We have tried everything to pull in the hens to bring the toms and we have tried to pull the toms off the hens to no avail. When season opened the toms already had their hens. Didn't take long after opening day education for the turkeys to go quiet. We first tried calling in the toms and we had no success. Then we tried to bring the hens in close so he would come - calling only made them very cautious and often sent them in the opposite direction. Just driving by them gets them running across the fields to the nearest woods - they are extremely agitated this season. Same problem all of the area hunters are having. Nothing works. We have gotten closer by plotting their travels and ambusing them. That method has worked often for us - but it is more luck then skill. My husband is a great turkey caller and an awesome turkey hunter - killed one with his long bow several years back. I have been a avid turkey hunter for more years than I wish to say (then you would know how old I was - lol) and every few years they really make you work for them - this is one of them. But we will keep trying - calling, ambushing, praying (whatever works) but even then we will just keep doing what we love - Hunting turkeys!
...is that during conditions like you're describing, the only DUMB animal in the woods is the hunter.
A weird guy named Mazlo had what he called a "hierarchy of needs". When you look at it, it goes something like #1-Survival, #2-Safety, #3 Security, #4 Water, #5 Food, etc. What hunters done want to recognize is that these animals (birds) can't come in out of the weather and that SEX is at about the bottom of that hierarchy of needs. All the calling, rattling, scraping, bugling, quacking in the world won't attract an animal stranded in one of those priority hierarchies.
As for me, turkey hunting entails walking into the local grocery and finding the frozen food section. I can stay warm and dry and the bugs don't bite in that environment.
Had no problems having them return the calls. But never had the chance to see a bird. It seemed like everytime a tom would answer, the second time it was farther away. Decided to try and follow the flock and found both time's that the tom's were with a flock of hen that numbered 8 or more. They just weren't going to leave that many hens for a single bird. Finally decided to come in and have a bite to eat and warm up. Going to wait until later in the afternoon and hope to find a single tom looking for a hen. Good to all you all. And dress warm because it's really coooooold out there!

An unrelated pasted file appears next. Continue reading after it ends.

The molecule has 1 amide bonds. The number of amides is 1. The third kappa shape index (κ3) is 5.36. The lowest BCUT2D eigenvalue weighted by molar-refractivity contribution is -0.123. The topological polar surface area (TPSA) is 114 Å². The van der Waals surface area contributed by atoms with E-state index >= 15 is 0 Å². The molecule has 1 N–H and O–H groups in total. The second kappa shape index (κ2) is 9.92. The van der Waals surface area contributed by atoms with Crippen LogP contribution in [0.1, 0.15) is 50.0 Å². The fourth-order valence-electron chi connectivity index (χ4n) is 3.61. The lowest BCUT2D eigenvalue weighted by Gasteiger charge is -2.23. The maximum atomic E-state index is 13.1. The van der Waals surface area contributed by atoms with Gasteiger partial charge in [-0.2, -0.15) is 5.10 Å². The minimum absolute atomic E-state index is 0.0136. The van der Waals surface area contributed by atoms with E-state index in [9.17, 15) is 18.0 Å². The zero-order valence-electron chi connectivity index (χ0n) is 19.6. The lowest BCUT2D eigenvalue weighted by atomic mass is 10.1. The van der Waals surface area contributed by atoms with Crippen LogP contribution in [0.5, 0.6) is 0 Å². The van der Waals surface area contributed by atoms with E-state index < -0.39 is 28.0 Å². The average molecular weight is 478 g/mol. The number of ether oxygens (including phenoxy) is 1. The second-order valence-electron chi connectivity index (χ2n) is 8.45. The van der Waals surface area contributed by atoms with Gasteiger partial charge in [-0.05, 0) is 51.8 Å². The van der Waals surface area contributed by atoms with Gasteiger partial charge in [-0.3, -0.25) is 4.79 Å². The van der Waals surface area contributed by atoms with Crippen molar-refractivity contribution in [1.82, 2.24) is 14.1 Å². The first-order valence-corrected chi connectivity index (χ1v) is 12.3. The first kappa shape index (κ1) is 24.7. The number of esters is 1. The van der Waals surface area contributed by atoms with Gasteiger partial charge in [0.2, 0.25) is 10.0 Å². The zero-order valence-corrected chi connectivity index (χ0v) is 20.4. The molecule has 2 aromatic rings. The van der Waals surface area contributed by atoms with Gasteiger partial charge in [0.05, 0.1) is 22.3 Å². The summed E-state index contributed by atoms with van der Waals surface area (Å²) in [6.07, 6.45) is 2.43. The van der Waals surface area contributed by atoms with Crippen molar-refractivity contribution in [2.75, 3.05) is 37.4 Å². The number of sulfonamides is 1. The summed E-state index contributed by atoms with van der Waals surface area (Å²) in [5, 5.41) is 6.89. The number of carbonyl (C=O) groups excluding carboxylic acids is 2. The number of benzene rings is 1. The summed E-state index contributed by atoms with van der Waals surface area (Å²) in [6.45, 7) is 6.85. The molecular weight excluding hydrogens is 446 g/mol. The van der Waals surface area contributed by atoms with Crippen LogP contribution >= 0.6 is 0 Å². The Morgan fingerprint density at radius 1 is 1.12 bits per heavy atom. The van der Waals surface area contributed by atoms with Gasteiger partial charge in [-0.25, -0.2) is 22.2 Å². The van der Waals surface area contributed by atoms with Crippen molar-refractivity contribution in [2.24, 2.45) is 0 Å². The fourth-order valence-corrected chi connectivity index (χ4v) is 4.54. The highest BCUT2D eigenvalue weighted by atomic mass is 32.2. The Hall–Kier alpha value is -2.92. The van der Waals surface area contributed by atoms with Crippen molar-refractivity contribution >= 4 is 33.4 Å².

You have no idea what you are missing! Stalking those grocery store turkeys sure is very sporting now is it. Unless you are looking for a fight with a local PETA Member standing guard over the butchers slaughtered foods.
As for Mazlo - he sure has his hierarchy needs in the wrong order - (lol) What do you think keeps us Michiganders warm in the winter. (lol)
I woulda just shot 'em outta the tree! (Just kidding of course - lol)
We hare having a rough time here also, tried everything! Just like your 2nd post! I have been after the same Tom for 6 mornings. Everyday he flies down and never goes the same way after that! He has 6 hens with him. I live in Kentucky. I have been within 50 yaers of him. the green leafs are coming out now and you are lucky to see 20 yards. The turkeys that we see in the fields always run into the woods., like they know what I am up to.
I always get a turkey, but this year I have begun to wander?
I will press on till May 5th
To breakfast that is! But I did think about those who were freezing their yoo-hoos to "bag a bird". Don't feel bad. Yesterday I was trying to get fence posts dug and concreted in between rainfalls. Got the last fence section up and it was starting to snow. This stinks! Jeff F.
Tony sounds like you have the wrong gun. That's well within range of my turkey shooter.
Dawn you should of been with me in Texas last week. I went down for my mothers 80th birthday. My brother-in-law picked me up a 1/2 hour late last thursday morning and we still bagged 3 nice toms before 9:30.
I was done hunting last Monday at 8:30 AM. I called in two toms and shot the biggest one (I think). He has a 10&3/4 inch beard with 1&1/4 inch spurs. I do remember a few bugs. I have a few photos if you want to see them.
Just got a Benelli Black Eagle. Using 3.5 #4 shot,what would be the ultimate choke to buy to get consistant killing patterns out to 40 yards? It came with a full,modified and open choke set so I would assume a tighter choke would be in order. I have one more tag to fill and this is the baby I'd like to use.
At this time of year the Toms have to make "hay" while the sun shines...it's all about sex. Birds killed early in the season are usually heavier than those killed later in the season. They are more interested in strutting and mating than eating and that's what gets them killed. I've watched toms strut and pace for over 3 hours in fields without eating, while the hens and jakes are scratching around and eating the whole time. Maybe Mazlo or whoever ought to ask the turkeys before making out his heirarchy of needs...